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Age-specific and sex-specific adult mortality risk in india in 2014: analysis of 0•27 million nationally surveyed deaths and demographic estimates from 597 districts

In The Lancet Global health
By: Ram U.
Contributor(s): Jha P [Corresponding author] | Gerland P | Hum RJ | Rodriguez P | Suraweera W | Kumar K | Kumar R | Dikshit R | Xavier D | Gupta R | Gupta PC | Ram F.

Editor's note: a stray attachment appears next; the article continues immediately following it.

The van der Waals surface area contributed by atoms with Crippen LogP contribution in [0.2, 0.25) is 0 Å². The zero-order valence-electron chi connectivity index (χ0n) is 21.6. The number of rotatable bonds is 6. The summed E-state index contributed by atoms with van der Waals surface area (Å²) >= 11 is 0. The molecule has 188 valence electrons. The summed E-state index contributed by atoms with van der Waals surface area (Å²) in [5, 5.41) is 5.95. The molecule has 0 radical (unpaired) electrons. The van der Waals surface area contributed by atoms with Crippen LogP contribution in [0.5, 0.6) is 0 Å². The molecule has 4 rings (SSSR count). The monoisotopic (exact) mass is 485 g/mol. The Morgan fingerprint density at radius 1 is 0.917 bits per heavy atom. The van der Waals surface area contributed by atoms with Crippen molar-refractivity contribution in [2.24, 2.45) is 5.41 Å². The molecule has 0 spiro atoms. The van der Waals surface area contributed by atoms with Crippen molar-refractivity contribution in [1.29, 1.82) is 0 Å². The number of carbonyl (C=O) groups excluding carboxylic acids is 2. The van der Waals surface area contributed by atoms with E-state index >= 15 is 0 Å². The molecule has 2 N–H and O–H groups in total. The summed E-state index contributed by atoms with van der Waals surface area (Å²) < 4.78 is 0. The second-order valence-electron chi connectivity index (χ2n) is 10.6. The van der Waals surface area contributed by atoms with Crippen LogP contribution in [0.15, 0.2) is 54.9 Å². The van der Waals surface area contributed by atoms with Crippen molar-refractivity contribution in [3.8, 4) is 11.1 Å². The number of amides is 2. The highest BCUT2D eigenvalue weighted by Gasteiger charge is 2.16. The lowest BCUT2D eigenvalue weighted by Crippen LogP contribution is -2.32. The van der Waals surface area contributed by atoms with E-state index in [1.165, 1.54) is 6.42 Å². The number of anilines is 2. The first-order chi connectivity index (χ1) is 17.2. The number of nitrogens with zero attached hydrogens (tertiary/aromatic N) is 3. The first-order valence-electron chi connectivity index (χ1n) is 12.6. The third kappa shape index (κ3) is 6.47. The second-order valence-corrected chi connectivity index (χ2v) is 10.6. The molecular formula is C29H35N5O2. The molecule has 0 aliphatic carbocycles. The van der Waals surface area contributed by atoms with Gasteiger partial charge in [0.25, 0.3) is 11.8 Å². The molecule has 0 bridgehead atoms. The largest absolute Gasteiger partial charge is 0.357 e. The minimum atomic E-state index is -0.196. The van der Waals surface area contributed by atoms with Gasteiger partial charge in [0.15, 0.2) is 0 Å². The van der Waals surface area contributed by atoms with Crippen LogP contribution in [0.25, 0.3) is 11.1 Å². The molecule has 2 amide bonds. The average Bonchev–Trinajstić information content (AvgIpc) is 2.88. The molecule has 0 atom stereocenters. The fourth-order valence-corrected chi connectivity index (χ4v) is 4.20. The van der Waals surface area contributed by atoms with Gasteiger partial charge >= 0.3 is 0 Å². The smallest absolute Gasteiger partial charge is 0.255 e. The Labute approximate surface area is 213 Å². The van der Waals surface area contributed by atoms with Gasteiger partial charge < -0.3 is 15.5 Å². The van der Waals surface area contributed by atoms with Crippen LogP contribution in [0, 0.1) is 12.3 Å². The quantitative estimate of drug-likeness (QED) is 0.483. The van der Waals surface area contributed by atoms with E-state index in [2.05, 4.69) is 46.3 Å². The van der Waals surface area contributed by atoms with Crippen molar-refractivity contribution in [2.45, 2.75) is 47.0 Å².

Material type: materialTypeLabelArticlePublisher: England: Elsevier Ltd., 2015Description: .Subject(s): Adult mortality | IndiaOnline resources: PDF In: The Lancet Global health Vol.3, no.12, p.e767-75Summary: BACKGROUND: As child mortality decreases rapidly worldwide, premature adult mortality is becoming an increasingly important contributor to global mortality. Any possible worldwide reduction of premature adult mortality before the age of 70 years will depend on progress in India. Indian districts increasingly have responsibility for implementing public health programmes. We aimed to assess age-specific and sex-specific adult mortality risks in India at the district level. METHODS: We analysed data from five national surveys of 0·27 million adult deaths at an age of 15-69 years together with 2014 demographic data to estimate age-specific and sex-specific adult mortality risks for 597 districts. Cause of death data were drawn from the verbal autopsies in the Registrar General of India's ongoing Million Death Study. FINDINGS: In 2014, about two-fifths of India's men aged 15-69 years lived in the 253 districts where the conditional probability of a man dying at these ages exceeded 50%, and more than a third of India's women aged 15-69 years lived in the 222 districts where the conditional probability of a woman dying exceeded 40%. The probabilities of a man or woman dying by the age of 70 years in high-mortality districts was 62% and 54%, respectively, whereas the probability of a man or woman dying by the age of 70 years in low-mortality districts was 40% and 30%, respectively. The roughly 10-year survival gap between high-mortality and low-mortality districts was nearly as extreme as the survival gap between the entire Indian population and people living in high-income countries. Adult mortality risks at ages 15-69 years was highest in east India and lowest in west India, by contrast with the north-south divide for child mortality. Vascular disease, tuberculosis, malaria and other infections, and respiratory diseases accounted for about 60% of the absolute gap in adult mortality risk at ages 15-69 years between high-mortality and low-mortality districts. Most of the variation in adult mortality could not be explained by known determinants or risk factors for premature mortality. INTERPRETATION: India's large variation in adult mortality by district, notably the higher death rates in eastern India, requires further aetiological research, particularly to explore whether high levels of adult mortality risks from infections and non-communicable diseases are a result of historical childhood malnutrition and infection. Such research can be complemented by an expanded coverage of known effective interventions to reduce adult mortality, especially in high-mortality districts. FUNDING: National Institutes of Health, Canadian Institutes of Health Research, University of Toronto.